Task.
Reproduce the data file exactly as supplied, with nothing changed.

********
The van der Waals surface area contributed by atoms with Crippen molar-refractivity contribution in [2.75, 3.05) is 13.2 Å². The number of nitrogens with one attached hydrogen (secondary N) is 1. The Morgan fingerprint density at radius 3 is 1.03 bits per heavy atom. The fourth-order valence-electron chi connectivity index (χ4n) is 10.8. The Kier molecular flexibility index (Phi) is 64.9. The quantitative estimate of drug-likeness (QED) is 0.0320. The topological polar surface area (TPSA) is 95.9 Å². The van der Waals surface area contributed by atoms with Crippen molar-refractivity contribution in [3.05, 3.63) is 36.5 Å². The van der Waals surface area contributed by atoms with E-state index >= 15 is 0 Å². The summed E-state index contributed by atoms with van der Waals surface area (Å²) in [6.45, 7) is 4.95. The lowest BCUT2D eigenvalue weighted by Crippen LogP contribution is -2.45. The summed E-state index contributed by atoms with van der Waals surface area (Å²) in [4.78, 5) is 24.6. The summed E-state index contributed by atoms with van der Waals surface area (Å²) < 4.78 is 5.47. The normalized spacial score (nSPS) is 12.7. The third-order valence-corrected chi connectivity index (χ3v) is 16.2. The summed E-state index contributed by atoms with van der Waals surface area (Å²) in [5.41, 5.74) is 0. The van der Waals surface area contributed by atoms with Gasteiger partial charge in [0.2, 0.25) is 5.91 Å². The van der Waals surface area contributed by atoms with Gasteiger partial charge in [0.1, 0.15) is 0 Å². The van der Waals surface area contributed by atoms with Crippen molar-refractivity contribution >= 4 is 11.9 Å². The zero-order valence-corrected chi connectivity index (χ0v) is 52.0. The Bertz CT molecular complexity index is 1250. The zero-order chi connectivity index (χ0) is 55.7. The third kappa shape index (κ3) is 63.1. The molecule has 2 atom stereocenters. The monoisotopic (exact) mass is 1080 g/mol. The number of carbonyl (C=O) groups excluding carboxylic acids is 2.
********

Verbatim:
The van der Waals surface area contributed by atoms with Crippen molar-refractivity contribution in [2.75, 3.05) is 13.2 Å². The number of nitrogens with one attached hydrogen (secondary N) is 1. The Morgan fingerprint density at radius 3 is 1.03 bits per heavy atom. The fourth-order valence-electron chi connectivity index (χ4n) is 10.8. The Kier molecular flexibility index (Phi) is 64.9. The quantitative estimate of drug-likeness (QED) is 0.0320. The topological polar surface area (TPSA) is 95.9 Å². The van der Waals surface area contributed by atoms with Crippen molar-refractivity contribution in [3.05, 3.63) is 36.5 Å². The van der Waals surface area contributed by atoms with E-state index >= 15 is 0 Å². The summed E-state index contributed by atoms with van der Waals surface area (Å²) in [6.45, 7) is 4.95. The lowest BCUT2D eigenvalue weighted by Crippen LogP contribution is -2.45. The summed E-state index contributed by atoms with van der Waals surface area (Å²) in [4.78, 5) is 24.6. The summed E-state index contributed by atoms with van der Waals surface area (Å²) < 4.78 is 5.47. The normalized spacial score (nSPS) is 12.7. The third-order valence-corrected chi connectivity index (χ3v) is 16.2. The summed E-state index contributed by atoms with van der Waals surface area (Å²) in [5.41, 5.74) is 0. The van der Waals surface area contributed by atoms with Gasteiger partial charge in [0.2, 0.25) is 5.91 Å². The van der Waals surface area contributed by atoms with Gasteiger partial charge in [0.1, 0.15) is 0 Å². The van der Waals surface area contributed by atoms with Crippen molar-refractivity contribution >= 4 is 11.9 Å². The zero-order valence-corrected chi connectivity index (χ0v) is 52.0. The Bertz CT molecular complexity index is 1250. The zero-order chi connectivity index (χ0) is 55.7. The third kappa shape index (κ3) is 63.1. The molecule has 2 atom stereocenters. The monoisotopic (exact) mass is 1080 g/mol. The number of carbonyl (C=O) groups excluding carboxylic acids is 2.